Aside from output voltage, the other technical consideration with MC cartridges is loading. This is electrical resistance the cartridge signal expects to be confronted with at the phono stage input. Resistance is measured in ohms. The cartridge is in reality a form of engine, and the power it creates needs a load to work into, otherwise it can't produce anything. A bit like a crane with nothing to lift. Indeed, if there was no input resistance from the amplifier, i.e a short circuit, there would be no sound.
The situation is much simpler with MM and most higher-output MC cartridges. The standard load resistance required for MM cartridges is 47K ohms and this is what manufacturers adhere to. There is a rather esoteric argument against this standard, but this is beyond the scope of this article (and probably myself).
The load resistance required for a low output MC cartridge is much lower, and just to complicate matters, there is no standard value for anyone to adhere to.
Now the next bit gets a bit messy, but please bear with me as it's a useful reference when setting up.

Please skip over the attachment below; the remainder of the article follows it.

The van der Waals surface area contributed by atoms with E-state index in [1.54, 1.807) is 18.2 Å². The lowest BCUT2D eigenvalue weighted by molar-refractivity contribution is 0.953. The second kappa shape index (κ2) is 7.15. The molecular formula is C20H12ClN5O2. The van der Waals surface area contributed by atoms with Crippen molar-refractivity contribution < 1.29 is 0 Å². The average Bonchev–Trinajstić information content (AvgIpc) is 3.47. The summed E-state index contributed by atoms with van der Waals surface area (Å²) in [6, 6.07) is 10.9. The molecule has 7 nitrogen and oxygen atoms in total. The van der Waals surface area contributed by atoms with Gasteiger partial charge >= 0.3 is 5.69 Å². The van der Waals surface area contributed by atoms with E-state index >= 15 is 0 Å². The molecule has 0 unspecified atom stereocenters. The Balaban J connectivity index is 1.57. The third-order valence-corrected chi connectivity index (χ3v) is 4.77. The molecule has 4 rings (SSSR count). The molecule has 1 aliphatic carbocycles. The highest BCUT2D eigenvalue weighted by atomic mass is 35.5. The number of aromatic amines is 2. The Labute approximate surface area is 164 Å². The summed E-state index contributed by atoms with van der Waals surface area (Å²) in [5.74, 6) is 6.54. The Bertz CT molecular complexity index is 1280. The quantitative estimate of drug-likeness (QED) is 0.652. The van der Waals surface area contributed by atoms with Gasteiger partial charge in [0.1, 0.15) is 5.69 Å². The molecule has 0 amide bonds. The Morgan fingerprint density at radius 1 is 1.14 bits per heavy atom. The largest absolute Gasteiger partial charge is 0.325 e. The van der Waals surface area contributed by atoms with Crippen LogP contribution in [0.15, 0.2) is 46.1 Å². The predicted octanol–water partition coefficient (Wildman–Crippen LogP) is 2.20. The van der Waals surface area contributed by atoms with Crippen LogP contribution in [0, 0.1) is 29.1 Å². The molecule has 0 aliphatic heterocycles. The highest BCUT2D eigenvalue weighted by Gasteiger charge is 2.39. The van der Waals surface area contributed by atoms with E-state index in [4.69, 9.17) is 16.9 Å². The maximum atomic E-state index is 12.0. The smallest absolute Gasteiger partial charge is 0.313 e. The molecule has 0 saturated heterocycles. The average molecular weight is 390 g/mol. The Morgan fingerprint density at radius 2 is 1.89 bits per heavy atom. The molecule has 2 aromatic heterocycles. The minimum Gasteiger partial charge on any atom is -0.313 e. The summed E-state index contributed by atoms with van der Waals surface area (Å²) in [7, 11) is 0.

The amplifier/phono stage load impedance required by low output MC cartridges is typically between 1x and 5x the internal impedance of the cartridge itself, as specified in the manufacturers blurb . Take the Dynavector Karat 17D3 for instance. This has an internal impedance of 32 ohms, and the manufacturer recommends a load resistance greater than 100 ohms. That's plain enough, but, like most things, life isn't always straight-forward. That 100 ohms is a useful starting point but, if you have a good, flexible phono stage, you can try changing the loading to 150 or 200 ohms... you little devil you! So what's the point of this act of rebellion? The sound character is likely to change slightly or even a lot, depending on the make and model of cartridge. As a rule of thumb, with a lower input resistance setting of say 100 ohms (for the Dynavector), the sound-stage will become deeper and more precise, but can sound less dynamic. With a higher input resistance setting, say 200 ohms for this example, the overall performance is brighter and is more dynamic, but definition and precision are decreased. An input resistance higher than 500 ohms for this cartridge will result in very minor changes to the sound characteristic. Which setting you choose is down to your own aural preference, but for Karat 17 D3, don't have a setting below 100 ohms or beyond 250 ohms. This pattern of loading vs sound character is generally applicable to MC cartridges.